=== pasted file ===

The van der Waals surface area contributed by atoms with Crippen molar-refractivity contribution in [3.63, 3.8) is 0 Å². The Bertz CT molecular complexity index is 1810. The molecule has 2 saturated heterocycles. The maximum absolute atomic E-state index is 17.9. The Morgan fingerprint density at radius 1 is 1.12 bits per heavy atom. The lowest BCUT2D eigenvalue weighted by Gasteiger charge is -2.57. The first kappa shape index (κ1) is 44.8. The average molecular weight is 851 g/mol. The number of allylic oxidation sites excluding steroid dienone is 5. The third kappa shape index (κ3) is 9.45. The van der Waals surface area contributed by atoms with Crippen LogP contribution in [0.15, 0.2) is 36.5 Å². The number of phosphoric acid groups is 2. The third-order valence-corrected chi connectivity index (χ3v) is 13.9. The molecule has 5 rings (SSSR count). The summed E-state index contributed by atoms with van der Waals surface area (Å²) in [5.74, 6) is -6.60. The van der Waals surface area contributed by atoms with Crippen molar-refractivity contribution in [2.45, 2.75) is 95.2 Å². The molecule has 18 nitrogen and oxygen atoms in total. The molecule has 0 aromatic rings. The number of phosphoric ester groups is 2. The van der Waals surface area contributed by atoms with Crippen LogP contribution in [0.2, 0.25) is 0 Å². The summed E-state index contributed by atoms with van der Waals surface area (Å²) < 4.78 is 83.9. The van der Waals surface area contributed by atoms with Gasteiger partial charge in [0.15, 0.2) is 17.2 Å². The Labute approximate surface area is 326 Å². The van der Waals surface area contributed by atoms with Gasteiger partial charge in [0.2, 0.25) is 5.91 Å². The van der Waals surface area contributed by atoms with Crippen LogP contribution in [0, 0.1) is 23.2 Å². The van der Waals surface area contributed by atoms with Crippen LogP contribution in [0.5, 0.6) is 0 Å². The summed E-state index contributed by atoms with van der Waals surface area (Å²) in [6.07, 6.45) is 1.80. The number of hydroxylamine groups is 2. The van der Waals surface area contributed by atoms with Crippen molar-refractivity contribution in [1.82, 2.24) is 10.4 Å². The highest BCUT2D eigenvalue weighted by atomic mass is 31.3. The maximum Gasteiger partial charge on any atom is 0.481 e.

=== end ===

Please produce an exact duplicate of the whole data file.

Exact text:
The van der Waals surface area contributed by atoms with Crippen molar-refractivity contribution in [3.63, 3.8) is 0 Å². The Bertz CT molecular complexity index is 1810. The molecule has 2 saturated heterocycles. The maximum absolute atomic E-state index is 17.9. The Morgan fingerprint density at radius 1 is 1.12 bits per heavy atom. The lowest BCUT2D eigenvalue weighted by Gasteiger charge is -2.57. The first kappa shape index (κ1) is 44.8. The average molecular weight is 851 g/mol. The number of allylic oxidation sites excluding steroid dienone is 5. The third kappa shape index (κ3) is 9.45. The van der Waals surface area contributed by atoms with Crippen LogP contribution in [0.15, 0.2) is 36.5 Å². The number of phosphoric acid groups is 2. The third-order valence-corrected chi connectivity index (χ3v) is 13.9. The molecule has 5 rings (SSSR count). The summed E-state index contributed by atoms with van der Waals surface area (Å²) in [5.74, 6) is -6.60. The van der Waals surface area contributed by atoms with Crippen molar-refractivity contribution in [2.45, 2.75) is 95.2 Å². The molecule has 18 nitrogen and oxygen atoms in total. The molecule has 0 aromatic rings. The number of phosphoric ester groups is 2. The van der Waals surface area contributed by atoms with Crippen LogP contribution in [0.2, 0.25) is 0 Å². The summed E-state index contributed by atoms with van der Waals surface area (Å²) < 4.78 is 83.9. The van der Waals surface area contributed by atoms with Gasteiger partial charge in [0.15, 0.2) is 17.2 Å². The Labute approximate surface area is 326 Å². The van der Waals surface area contributed by atoms with Gasteiger partial charge in [0.2, 0.25) is 5.91 Å². The van der Waals surface area contributed by atoms with Crippen LogP contribution in [0, 0.1) is 23.2 Å². The van der Waals surface area contributed by atoms with Crippen LogP contribution in [0.5, 0.6) is 0 Å². The summed E-state index contributed by atoms with van der Waals surface area (Å²) in [6.07, 6.45) is 1.80. The number of hydroxylamine groups is 2. The van der Waals surface area contributed by atoms with Crippen molar-refractivity contribution in [1.82, 2.24) is 10.4 Å². The highest BCUT2D eigenvalue weighted by atomic mass is 31.3. The maximum Gasteiger partial charge on any atom is 0.481 e.